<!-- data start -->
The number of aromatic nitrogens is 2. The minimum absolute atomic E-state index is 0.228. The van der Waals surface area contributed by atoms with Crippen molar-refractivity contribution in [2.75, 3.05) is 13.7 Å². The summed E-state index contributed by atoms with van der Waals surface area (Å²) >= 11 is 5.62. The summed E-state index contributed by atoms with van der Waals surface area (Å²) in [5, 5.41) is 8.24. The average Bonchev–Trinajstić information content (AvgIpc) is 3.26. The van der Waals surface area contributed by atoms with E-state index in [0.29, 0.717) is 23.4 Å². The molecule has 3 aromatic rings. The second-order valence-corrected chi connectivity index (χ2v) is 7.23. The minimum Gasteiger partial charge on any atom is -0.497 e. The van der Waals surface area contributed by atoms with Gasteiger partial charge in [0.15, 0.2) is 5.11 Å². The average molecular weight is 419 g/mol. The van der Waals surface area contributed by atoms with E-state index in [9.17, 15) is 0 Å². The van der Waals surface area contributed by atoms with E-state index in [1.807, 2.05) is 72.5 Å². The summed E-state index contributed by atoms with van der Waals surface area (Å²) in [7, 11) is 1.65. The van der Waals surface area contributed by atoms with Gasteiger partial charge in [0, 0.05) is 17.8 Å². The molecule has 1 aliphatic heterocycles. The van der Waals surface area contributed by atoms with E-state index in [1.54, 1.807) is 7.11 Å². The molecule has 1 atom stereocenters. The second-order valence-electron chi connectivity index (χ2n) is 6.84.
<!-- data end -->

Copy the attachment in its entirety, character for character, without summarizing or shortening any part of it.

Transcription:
The number of aromatic nitrogens is 2. The minimum absolute atomic E-state index is 0.228. The van der Waals surface area contributed by atoms with Crippen molar-refractivity contribution in [2.75, 3.05) is 13.7 Å². The summed E-state index contributed by atoms with van der Waals surface area (Å²) >= 11 is 5.62. The summed E-state index contributed by atoms with van der Waals surface area (Å²) in [5, 5.41) is 8.24. The average Bonchev–Trinajstić information content (AvgIpc) is 3.26. The van der Waals surface area contributed by atoms with E-state index in [0.29, 0.717) is 23.4 Å². The molecule has 3 aromatic rings. The second-order valence-corrected chi connectivity index (χ2v) is 7.23. The minimum Gasteiger partial charge on any atom is -0.497 e. The van der Waals surface area contributed by atoms with Gasteiger partial charge in [0.15, 0.2) is 5.11 Å². The average molecular weight is 419 g/mol. The van der Waals surface area contributed by atoms with E-state index in [9.17, 15) is 0 Å². The van der Waals surface area contributed by atoms with E-state index in [1.807, 2.05) is 72.5 Å². The summed E-state index contributed by atoms with van der Waals surface area (Å²) in [7, 11) is 1.65. The van der Waals surface area contributed by atoms with Gasteiger partial charge in [0, 0.05) is 17.8 Å². The molecule has 1 aliphatic heterocycles. The van der Waals surface area contributed by atoms with E-state index in [1.54, 1.807) is 7.11 Å². The molecule has 1 atom stereocenters. The second-order valence-electron chi connectivity index (χ2n) is 6.84.